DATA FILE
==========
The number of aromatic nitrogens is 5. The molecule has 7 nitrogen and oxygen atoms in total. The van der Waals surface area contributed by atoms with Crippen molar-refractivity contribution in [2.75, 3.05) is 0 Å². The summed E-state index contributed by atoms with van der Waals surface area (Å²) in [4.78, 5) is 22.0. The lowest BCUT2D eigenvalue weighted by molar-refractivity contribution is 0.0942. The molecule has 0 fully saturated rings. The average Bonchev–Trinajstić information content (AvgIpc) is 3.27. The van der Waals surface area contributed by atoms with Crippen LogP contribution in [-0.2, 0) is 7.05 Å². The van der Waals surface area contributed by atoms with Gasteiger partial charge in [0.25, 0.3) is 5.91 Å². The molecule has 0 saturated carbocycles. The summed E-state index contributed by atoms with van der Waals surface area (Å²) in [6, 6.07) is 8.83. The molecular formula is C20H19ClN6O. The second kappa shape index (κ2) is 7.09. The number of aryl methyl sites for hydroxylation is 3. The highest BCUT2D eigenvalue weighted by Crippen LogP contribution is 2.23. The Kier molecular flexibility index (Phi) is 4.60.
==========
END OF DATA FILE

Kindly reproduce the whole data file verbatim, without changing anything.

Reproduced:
The number of aromatic nitrogens is 5. The molecule has 7 nitrogen and oxygen atoms in total. The van der Waals surface area contributed by atoms with Crippen molar-refractivity contribution in [2.75, 3.05) is 0 Å². The summed E-state index contributed by atoms with van der Waals surface area (Å²) in [4.78, 5) is 22.0. The lowest BCUT2D eigenvalue weighted by molar-refractivity contribution is 0.0942. The molecule has 0 fully saturated rings. The average Bonchev–Trinajstić information content (AvgIpc) is 3.27. The van der Waals surface area contributed by atoms with Crippen LogP contribution in [-0.2, 0) is 7.05 Å². The van der Waals surface area contributed by atoms with Gasteiger partial charge in [0.25, 0.3) is 5.91 Å². The molecule has 0 saturated carbocycles. The summed E-state index contributed by atoms with van der Waals surface area (Å²) in [6, 6.07) is 8.83. The molecular formula is C20H19ClN6O. The second kappa shape index (κ2) is 7.09. The number of aryl methyl sites for hydroxylation is 3. The highest BCUT2D eigenvalue weighted by Crippen LogP contribution is 2.23. The Kier molecular flexibility index (Phi) is 4.60.